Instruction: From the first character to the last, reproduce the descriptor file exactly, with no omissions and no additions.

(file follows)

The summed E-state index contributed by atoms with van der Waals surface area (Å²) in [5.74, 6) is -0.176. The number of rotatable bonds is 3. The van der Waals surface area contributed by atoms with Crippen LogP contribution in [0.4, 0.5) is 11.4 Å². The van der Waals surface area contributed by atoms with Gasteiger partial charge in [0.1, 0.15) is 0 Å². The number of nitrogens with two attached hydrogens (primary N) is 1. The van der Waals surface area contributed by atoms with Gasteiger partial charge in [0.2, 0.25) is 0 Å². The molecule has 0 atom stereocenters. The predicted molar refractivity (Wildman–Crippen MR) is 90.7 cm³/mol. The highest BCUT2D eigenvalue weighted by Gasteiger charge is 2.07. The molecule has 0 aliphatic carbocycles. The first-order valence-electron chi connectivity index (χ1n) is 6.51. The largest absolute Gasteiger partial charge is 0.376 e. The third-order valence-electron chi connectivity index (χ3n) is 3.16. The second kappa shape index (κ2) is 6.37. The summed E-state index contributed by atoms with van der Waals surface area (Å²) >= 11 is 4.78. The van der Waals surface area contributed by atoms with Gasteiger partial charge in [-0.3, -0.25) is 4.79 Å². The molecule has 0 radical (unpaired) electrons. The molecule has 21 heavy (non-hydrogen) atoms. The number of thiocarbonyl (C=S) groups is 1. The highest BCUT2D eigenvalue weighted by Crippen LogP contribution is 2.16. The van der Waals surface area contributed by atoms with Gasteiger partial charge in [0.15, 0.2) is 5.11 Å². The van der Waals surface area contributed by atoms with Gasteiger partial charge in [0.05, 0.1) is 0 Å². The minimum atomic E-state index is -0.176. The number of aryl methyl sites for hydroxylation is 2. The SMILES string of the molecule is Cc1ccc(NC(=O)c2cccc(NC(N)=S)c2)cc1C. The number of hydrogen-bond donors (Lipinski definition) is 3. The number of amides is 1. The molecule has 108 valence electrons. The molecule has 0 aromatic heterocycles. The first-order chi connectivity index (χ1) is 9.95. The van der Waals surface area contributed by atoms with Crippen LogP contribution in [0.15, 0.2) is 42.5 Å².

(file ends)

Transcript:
The summed E-state index contributed by atoms with van der Waals surface area (Å²) in [5.74, 6) is -0.176. The number of rotatable bonds is 3. The van der Waals surface area contributed by atoms with Crippen LogP contribution in [0.4, 0.5) is 11.4 Å². The van der Waals surface area contributed by atoms with Gasteiger partial charge in [0.1, 0.15) is 0 Å². The number of nitrogens with two attached hydrogens (primary N) is 1. The van der Waals surface area contributed by atoms with Gasteiger partial charge in [0.2, 0.25) is 0 Å². The molecule has 0 atom stereocenters. The predicted molar refractivity (Wildman–Crippen MR) is 90.7 cm³/mol. The highest BCUT2D eigenvalue weighted by Gasteiger charge is 2.07. The molecule has 0 aliphatic carbocycles. The first-order valence-electron chi connectivity index (χ1n) is 6.51. The largest absolute Gasteiger partial charge is 0.376 e. The third-order valence-electron chi connectivity index (χ3n) is 3.16. The second kappa shape index (κ2) is 6.37. The summed E-state index contributed by atoms with van der Waals surface area (Å²) >= 11 is 4.78. The van der Waals surface area contributed by atoms with Gasteiger partial charge in [-0.3, -0.25) is 4.79 Å². The molecule has 0 radical (unpaired) electrons. The molecule has 21 heavy (non-hydrogen) atoms. The number of thiocarbonyl (C=S) groups is 1. The highest BCUT2D eigenvalue weighted by Crippen LogP contribution is 2.16. The van der Waals surface area contributed by atoms with Gasteiger partial charge in [0.15, 0.2) is 5.11 Å². The van der Waals surface area contributed by atoms with Gasteiger partial charge in [0.05, 0.1) is 0 Å². The minimum atomic E-state index is -0.176. The number of aryl methyl sites for hydroxylation is 2. The SMILES string of the molecule is Cc1ccc(NC(=O)c2cccc(NC(N)=S)c2)cc1C. The number of hydrogen-bond donors (Lipinski definition) is 3. The number of amides is 1. The molecule has 108 valence electrons. The molecule has 0 aromatic heterocycles. The first-order chi connectivity index (χ1) is 9.95. The van der Waals surface area contributed by atoms with Crippen LogP contribution in [0.15, 0.2) is 42.5 Å².